1. Have you read Visible Learning by John Hattie? He does a meta-analysis of 50,000 studies, using only those focused on achievement and testing the statistical significance of the difference certain teaching methods make. He moderates for the fact that almost *anything* you do in a classroom will appear to have a positive effect just because children are naturally developing anyway. He therefore looks for methods providing a difference greater than expected by development. He also reports the standard deviation and sample for each method for analysis of the stability of the results.

    He finds some things similar to your thoughts, e.g. A focus on character education has no greater results than a focus on anything else, this is also true for learning style planning. He also values ‘direct teaching’ showing it can have a strong impact on learning. But he also shows that, among other things, planning ways to outwardly demonstrating meta-thinking processes, working on student motivation, peer teaching or staggered assessments also have significant effects.

    Obviously a sceptic could always reject the outcomes and find ways to criticise the method, this is true for most science endeavours. But hattie’s work is rigorous, and it at least provides ways to discuss what methods are effective rather than having teachers shut their classroom doors and merely ‘hope’ they are doing the right thing.


    • I have read it. There’s a lot of good stuff in there. However, there are a number of places where the categorisation seems dubious. A couple of examples:

      1) the evidence for the effectiveness of fast-tracking the most able students is separated from the evidence for the effectiveness of setting by ability

      2) “metacognition” appears to largely consist of basic study skills

      There’s also an issue as to whether everything he analyses is “an intervention” or not and, therefore, amenable to his methodology. That said I think there are a number of results he comes up with that are very useful when faced with bogus claims of effectiveness, I just feel that his work takes more interpretation and evaluation than he implies.


  2. I shall look forward to it, Oldandrew, and shall recommend it to Eureka :)


  3. Hold on Lily, *my* New Year’s Resolutions included a vow not to make life harder for hard working bloggers like OA.

    Still, he’s a big grown-up boy now, he can probably look after himself.


  4. Couldn’t agree more. The ‘means’ to the ‘end’ has taken over as being the aim or goal. The ‘end’ has almost become the elephant in the room. Looking forward to your analysis.


  5. I discovered “Scenes from the Battleground” a few months ago and have since become a regular reader. It’s a great blog! It brought back memories of my horrible year in a PGCE, when I encountered the woolly thinking and institutionalized anti-intellectualism that this blog so cogently attacks. My time in those schools now seems like a bad dream, but “Scenes from the Battleground” reminds me that contempt and folly are alive and well in schools.

    Readers of this blog may be interested in an essay I wrote on my PGCE experience, “Scenes from a PGCE”:

    http://thereaderonline.co.uk/2009/09/17/the-reader-gets-angry/

    or

    http://www.readergetsangry.notlong.com/


    • Gabriella, I’ve read your essay and (at the risk of sounding like a sarky teacher commenting on something he didn’t really agree with) found it interesting. There’s a fair amount I’d argue the toss with you about and other things that I could happily agree with you on, but it sounds like a thoroughly dispiriting experience.

      Did you, in fact, end up becoming an English teacher? I hope so: it sounds like you’ve got a passion for it.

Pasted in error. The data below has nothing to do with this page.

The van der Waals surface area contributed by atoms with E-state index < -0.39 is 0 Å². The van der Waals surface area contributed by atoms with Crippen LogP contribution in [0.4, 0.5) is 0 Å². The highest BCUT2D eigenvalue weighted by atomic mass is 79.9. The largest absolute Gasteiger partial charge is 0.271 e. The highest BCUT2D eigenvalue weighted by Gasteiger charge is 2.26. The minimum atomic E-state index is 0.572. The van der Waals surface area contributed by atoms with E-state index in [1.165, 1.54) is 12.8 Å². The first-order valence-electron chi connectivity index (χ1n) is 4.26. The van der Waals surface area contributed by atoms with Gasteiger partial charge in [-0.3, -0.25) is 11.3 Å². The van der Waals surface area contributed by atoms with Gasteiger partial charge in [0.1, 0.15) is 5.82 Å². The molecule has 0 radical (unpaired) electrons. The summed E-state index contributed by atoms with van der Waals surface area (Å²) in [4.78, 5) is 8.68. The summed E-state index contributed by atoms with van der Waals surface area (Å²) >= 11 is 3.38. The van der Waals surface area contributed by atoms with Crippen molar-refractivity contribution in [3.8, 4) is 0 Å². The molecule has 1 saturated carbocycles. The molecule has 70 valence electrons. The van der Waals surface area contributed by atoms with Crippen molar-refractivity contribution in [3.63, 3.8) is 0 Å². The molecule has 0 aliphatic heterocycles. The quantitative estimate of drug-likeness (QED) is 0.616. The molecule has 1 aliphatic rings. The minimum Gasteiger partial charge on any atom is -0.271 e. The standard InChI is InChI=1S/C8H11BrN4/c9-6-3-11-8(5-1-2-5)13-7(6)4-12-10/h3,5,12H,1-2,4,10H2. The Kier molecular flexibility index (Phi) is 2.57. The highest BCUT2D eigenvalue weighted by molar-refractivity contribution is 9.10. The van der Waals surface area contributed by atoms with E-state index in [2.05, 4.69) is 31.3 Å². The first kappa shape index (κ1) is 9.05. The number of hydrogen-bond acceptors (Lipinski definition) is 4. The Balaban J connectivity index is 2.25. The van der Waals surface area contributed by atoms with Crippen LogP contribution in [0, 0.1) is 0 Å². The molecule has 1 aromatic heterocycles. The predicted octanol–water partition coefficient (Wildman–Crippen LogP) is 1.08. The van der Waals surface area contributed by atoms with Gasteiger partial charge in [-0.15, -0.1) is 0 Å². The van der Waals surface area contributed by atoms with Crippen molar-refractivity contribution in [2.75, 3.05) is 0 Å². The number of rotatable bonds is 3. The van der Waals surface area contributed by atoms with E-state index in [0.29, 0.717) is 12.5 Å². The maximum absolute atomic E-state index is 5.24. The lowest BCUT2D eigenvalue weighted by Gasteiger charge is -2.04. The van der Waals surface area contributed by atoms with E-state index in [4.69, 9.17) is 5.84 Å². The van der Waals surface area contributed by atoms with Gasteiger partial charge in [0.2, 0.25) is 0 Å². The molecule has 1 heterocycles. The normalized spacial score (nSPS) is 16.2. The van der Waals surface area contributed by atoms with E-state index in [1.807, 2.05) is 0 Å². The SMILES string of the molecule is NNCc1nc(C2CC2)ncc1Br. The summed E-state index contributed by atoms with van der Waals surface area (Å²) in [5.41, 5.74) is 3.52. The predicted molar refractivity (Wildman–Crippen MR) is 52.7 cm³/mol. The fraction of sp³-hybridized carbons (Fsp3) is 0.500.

• I have taught English, Latin and Italian. This year I’m teaching Latin, but my ideal would be to teach English and Latin.

        Thank you for reading my essay!


  6. I heard of, (i.e. someone told me down the pub on a Friday), that a study has shown that any teaching method will work as long as the teacher believes the method will work.

    Really like your blog by the way.

    Cheers, Philip


  7. I like that one, Philip. In my last proper job I had a HoD who, like me, believed that the best way to transmit knowledge and skills to the kind of kid we had was to make them sit down, shut up, listen and practise it. He left me alone to do it My Way and only expected me to surprise the kids with a three-part lesson including dimwit distractions if an out-of-dept observation was impending.


    • Sounds reasonable, doesn’t it – just letting you get on with teaching?


  8. Philip – I agree with you to an extent. I think if people have really thought through their method and it has a purpose for the student (rather than just the adult) then it works. Some subjects, and some students, work brilliantly through silent practice – e.g. hand-writing practice in primary schools is something that necessarily needs to be done alone and preferably with high levels of concentration (though some students will engage in asking questions of other students and observing their peers in order to be better handwriters). In other schools, e.g. were there are a high number of english as a second language students, then activities that encourage conversation before writing will be important (for example, many EAL students struggle with writing causal connectives in the right order, speaking out loud first helps with this).

    But I agree that the method is less important than really thinking through why the method will work and then being confident that you have selected the right path to the intended outcome.


  9. 1. What do I want them to learn?
    2. Here’s how I do it.
    3. Did they learn it?
    4. Job’s a good ‘un.


  10. [...] Nose-Picking 4 Kids.  I kid you not.Go to this site, and read all about it – it's a hoot! Posted: Wednesday, January 12, 2011 6:21 PM by [...]


  11. Miss, can I be excused? I’ve got a nose-bleed…


  12. “It’s a great blog! It brought back memories of my horrible year in a PGCE” — Gabriella. Is that a compliment? Genius. For me, the feeling I was left with is more closely comparable to the nagging back pain from which I am currently suffering.


  13. *tongue-in-cheek warning* There is a 100% correlation between good teachers and good teaching outcomes (by definition). So, for a guaranteed improvement year-on-year in educational standards, lets just fire the worst 1% of teachers. Ultimate evidence-based policy?


  14. Presumably this expert is your bogeyman.



Leave a Reply

Fill in your details below or click an icon to log in:

WordPress.com Logo

You are commenting using your WordPress.com account. Log Out / Change )

Twitter picture

You are commenting using your Twitter account. Log Out / Change )

Facebook photo

You are commenting using your Facebook account. Log Out / Change )

Google+ photo

You are commenting using your Google+ account. Log Out / Change )

Connecting to %s

Follow

Get every new post delivered to your Inbox.

Join 8,016 other followers

%d bloggers like this: